Access to healthcare: a daily emergency
Every day, millions of people are unable to access medical innovations that could protect their lives and improve their health. Despite decades of progress, many healthcare products remain unavailable or unaffordable for people in low- and middle-income countries.
We live in a golden age of medical science. But more than two billion people can’t access medicines, vaccines and new technologies, causing preventable illness, disease and death.
The world has become numb to a daily emergency
Every day, millions of people face illness and death because they cannot access the medical innovations that would protect, diagnose, treat or cure them.
This is a daily health emergency. But it is one that has been going on for decades. The problem is so large and persistent that the world has become numb to it.
Huge inequalities exist in access to healthcare. People living in high-income countries usually have access to the medicines they need when they need them. Those same medicines might not reach people in low- and middle-income countries for years or even decades. And if they are available, they may be in limited supply or at a price that is unaffordable.
Until we bridge the gap between makers and buyers, lifechanging health products will remain out of reach for billions of people.
What it means for healthcare providers
Being able to prescribe the right medicine at the right time is essential for healthcare providers.
If products are in short supply, doctors often spend time looking for alternatives or, in some cases, tailoring completely different treatment plans. This takes time and reduces the number of patients a doctor can see in a day.
Lack of availability also undermines doctor-patient relationships. These relationships are vital for compliance with treatment plans as the patient must have confidence in the doctor and that the plan will work.
When doctors are unable to prescribe the medicines a patient needs, they are more likely to become discouraged and potentially seek other, less effective, options.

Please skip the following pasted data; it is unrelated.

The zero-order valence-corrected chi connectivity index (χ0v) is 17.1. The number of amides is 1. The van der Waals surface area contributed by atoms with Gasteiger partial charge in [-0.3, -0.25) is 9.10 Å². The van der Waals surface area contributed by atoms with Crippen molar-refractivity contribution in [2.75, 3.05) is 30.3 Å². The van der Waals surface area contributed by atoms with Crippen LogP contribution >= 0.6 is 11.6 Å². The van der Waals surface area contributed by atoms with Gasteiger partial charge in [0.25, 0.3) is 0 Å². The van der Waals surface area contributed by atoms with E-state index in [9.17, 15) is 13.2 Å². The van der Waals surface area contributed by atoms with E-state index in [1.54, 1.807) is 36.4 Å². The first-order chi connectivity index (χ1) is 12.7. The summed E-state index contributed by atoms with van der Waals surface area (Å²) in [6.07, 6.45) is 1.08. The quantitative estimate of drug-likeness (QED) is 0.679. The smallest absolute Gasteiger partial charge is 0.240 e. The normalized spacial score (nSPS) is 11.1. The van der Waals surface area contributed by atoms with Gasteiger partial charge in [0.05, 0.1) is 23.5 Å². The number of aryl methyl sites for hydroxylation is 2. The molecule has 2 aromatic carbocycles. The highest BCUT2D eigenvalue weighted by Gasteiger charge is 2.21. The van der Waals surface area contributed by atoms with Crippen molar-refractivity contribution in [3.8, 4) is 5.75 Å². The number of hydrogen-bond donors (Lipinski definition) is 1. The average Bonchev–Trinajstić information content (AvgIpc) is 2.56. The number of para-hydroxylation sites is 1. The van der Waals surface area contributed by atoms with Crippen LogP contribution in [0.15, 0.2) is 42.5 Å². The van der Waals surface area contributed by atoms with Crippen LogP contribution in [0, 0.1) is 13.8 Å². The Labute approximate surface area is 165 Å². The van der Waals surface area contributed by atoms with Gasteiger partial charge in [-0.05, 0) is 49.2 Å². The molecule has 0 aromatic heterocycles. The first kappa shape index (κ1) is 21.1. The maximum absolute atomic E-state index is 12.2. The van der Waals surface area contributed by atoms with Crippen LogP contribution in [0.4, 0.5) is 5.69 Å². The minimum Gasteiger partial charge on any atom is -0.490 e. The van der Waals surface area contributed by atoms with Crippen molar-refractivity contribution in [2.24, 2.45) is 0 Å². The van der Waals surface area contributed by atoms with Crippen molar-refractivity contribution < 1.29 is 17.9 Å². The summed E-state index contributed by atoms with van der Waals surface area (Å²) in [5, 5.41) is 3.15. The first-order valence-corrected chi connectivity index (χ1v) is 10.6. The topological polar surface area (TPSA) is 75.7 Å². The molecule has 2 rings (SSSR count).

Why products aren’t available
Every day, new medical innovations are being developed. But too often they do not reach the people who would most benefit from them. For people to be able to access health products, they must be available in their country, there must be enough supply, and they must be able to afford them.
Manufacturers often decide not to make products available in markets they consider risky because of inefficiencies or instability. If a product is not registered in a country then it cannot be prescribed or sold there legally.If a manufacturer enters a market it considers risky, it will often allocate smaller volumes, especially when there is no robust visibility on current and future demand.
Finally, even when products are available, they may be priced too high, making them unaffordable for patients, procurers, or governments. The human cost of inefficient markets is people missing out on healthcare products that can protect, save, and improve their lives.
Lessons from COVID-19 vaccination
The COVID-19 pandemic drew global attention to the glaring inequalities in access to healthcare. From the first weeks of the outbreak, high-income countries hoarded clinical supplies, reducing availability and driving up prices for essential equipment.
COVID-19 vaccines were developed and produced at unprecedented speed. But distribution was unequal. People in high income countries received booster shots before tens of millions of people in countries in Africa had even received a first dose.
As the supply situation improved, we began to see what was possible.
COVAX, a global partnership focused on development and distribution of COVID-19 vaccines, made more doses available to 92 of the lowest income countries in the world free of charge through the COVAX Advance Market Commitment. This led to a smaller coverage gap between low- and high-income countries than for any other vaccine.
COVID-19 has also increased the focus on regional vaccine manufacturing. A geographically diverse vaccine manufacturing base would reduce the risk of low- and middle-income countries being at the back of the queue for new vaccines, whether in a pandemic or for routine immunisation.